It’s the hot topic, so I must weigh in upon it. No; that’s not true. It’s the hot topic and I’m relentlessly interested in the evolution of ideas and philosophy, and so, when I encounter something new, I do something a republican congressman or governor is incapable of: I do my research and try to learn. You’ve probably already figured out that a great deal of the topics I go into here are things I’ve become interested in, and I’m using the expedient of writing about them (once I’ve done my research and thinking) in order to cement the high points into my less and less reliable memory.
Someone who is an academic who has studied Critical Race Theory [henceforth: CRT] may have a very different view on the topic, which would be an important thing for us all to learn. But, I think, in good faith, that I’ve got this topic pretty much right, so I’m going to put my formulation out there, along with what I consider to be a great example of the domain of CRT, and let’s see how we do.
We have to start with modernism. Modernism is the philosophical thought-line that argues that: if we just try hard enough and keep working at it, we can figure everything out and establish some objective truths and build an objective morality and rational societies built on those objective understandings. I see modernism as the goal of convincing everyone of a set of things, using evidence and argument, and then we can move forward to achieve the common good based on those things. Like many atheo-skeptics I was probably a modernist, once: I believed that skepticism could destroy the old authoritarian thought-structures (mostly erected by religion, but some by monarchs) and replace them with a sort of utilitarianism of the masses. I would say, further, that utilitarianism is a modernist idea: we can establish some kind of “moral calculus” and make the best judgements of what works for the common good.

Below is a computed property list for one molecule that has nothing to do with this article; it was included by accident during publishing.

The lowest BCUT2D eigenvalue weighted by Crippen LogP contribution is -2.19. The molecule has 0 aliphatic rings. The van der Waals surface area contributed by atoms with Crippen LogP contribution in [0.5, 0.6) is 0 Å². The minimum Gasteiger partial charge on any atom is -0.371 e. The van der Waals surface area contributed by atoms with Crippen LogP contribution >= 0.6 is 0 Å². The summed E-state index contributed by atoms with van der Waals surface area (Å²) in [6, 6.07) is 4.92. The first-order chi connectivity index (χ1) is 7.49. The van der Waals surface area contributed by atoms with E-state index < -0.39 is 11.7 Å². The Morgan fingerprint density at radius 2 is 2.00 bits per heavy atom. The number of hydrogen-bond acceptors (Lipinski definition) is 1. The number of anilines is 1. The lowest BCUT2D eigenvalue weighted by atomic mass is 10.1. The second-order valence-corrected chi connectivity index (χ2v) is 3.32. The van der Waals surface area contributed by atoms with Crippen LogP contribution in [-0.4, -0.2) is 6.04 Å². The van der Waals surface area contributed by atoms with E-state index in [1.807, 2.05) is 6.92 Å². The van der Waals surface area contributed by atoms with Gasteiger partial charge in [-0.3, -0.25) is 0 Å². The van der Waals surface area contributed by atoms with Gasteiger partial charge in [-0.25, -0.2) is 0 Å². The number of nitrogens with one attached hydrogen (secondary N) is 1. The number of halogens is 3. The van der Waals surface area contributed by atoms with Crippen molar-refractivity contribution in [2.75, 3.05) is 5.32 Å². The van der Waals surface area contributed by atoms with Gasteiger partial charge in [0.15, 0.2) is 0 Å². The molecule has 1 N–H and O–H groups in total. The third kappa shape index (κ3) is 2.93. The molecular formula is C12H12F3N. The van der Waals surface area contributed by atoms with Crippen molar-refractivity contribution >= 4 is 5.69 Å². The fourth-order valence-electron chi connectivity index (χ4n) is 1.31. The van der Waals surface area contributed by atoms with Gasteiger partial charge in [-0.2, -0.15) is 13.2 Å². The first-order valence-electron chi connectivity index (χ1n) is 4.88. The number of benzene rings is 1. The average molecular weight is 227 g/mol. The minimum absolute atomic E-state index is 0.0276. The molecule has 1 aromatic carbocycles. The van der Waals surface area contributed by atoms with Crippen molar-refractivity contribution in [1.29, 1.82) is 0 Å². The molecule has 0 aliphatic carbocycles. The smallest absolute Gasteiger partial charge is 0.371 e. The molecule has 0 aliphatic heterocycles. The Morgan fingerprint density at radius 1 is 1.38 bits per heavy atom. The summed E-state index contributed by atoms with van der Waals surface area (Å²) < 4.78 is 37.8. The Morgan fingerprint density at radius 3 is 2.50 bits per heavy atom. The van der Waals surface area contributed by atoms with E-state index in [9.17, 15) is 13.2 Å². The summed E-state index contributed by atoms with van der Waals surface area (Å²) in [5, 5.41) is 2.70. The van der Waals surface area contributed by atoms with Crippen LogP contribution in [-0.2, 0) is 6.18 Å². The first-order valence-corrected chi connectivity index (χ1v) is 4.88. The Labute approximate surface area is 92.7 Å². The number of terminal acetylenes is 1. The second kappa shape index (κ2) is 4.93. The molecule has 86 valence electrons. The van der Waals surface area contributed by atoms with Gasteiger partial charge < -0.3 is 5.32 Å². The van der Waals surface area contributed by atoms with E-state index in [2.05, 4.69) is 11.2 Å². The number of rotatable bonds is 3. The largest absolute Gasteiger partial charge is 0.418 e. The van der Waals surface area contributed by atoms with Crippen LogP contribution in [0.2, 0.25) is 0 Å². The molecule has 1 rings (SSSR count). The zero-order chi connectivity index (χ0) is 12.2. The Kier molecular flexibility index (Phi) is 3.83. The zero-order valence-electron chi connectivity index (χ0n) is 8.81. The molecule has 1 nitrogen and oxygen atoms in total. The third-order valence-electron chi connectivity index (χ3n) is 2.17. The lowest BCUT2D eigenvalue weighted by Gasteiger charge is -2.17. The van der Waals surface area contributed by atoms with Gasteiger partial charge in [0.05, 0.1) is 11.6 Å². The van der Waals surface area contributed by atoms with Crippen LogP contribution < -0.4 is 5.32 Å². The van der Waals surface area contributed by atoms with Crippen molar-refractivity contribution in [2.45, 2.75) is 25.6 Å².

I first conversed with a utilitarian in 1992, when I was working at TIS; one of my co-workers claimed to be a utilitarian, and we had some fascinating lunch-table conversations, which resulted in my reverting to a cleaned-up form of the nihilism of my undergraduate years. It was unavoidable, for me, not to notice the fecal reek of bullshit coming from his arguments. “How does your ‘moral calculus’ work? Give me an example?” And every example was flawed, because, I noticed, he was only performing his calculus on whatever aspects of the problem he, personally, found interesting. For example, he was a vegan, and he had thought a lot about the morality of feeding, which – to be completely honest – I had not. So I was reacting Argument Clinic-style with nihilist tropes and found that I had accidentally demolished his belief in utilitarianism. Oops, sorry. Time to sit at another lunch-table.
Many philosophers credit Nietzsche as being one of the first post-modernists. And, for a long time, I did not understand that. For a long time, post-modernism was a joke of sorts. My dad being a professor of French history in the 60s through 80s, he was constantly rubbing up against French political philosophy. Dad went to a talk given by Derrida, one time, and left fairly quickly, concluding that he was witnessing a spectacular performance of French Bullshit. If you’re familiar with French philosophy, since Voltaire, there is a distinctly French Bullshit. In fact, I believe it was mostly invented by Voltaire. I will also say that Voltaire would bullshit rings around Derrida – after all, Voltaire bullshitted rings around the greatest European intellectuals of his time, because he was a Wu Tang Master of bullshit. This is relevant, because the method of post-modernism is all over Voltaire’s work – so, a fan of French Bullshit might argue with some success that Voltaire was the post-modernist, not Nietzsche. Except, Voltaire was also a modernist and was part of the great circle of modernist philosophers that did things like produce the Encyclopedie Diderot and translated and disseminated the works of Newton, and Meslier, and who began the spin-up of the machinery of relentless attacks on religion that tore the heart out of the Catholic church, turning it into an intellectually gutted cash-zombie that has been staggering around – intellectually disempowered – ever since. Having your intellectual foundations undermined and exploded by Voltaire is an experience that many other philosophers experienced when more overt post-modernists began using Voltairean tropes to weaponize extreme skepticism in the interest of destroying other peoples’ bullshit.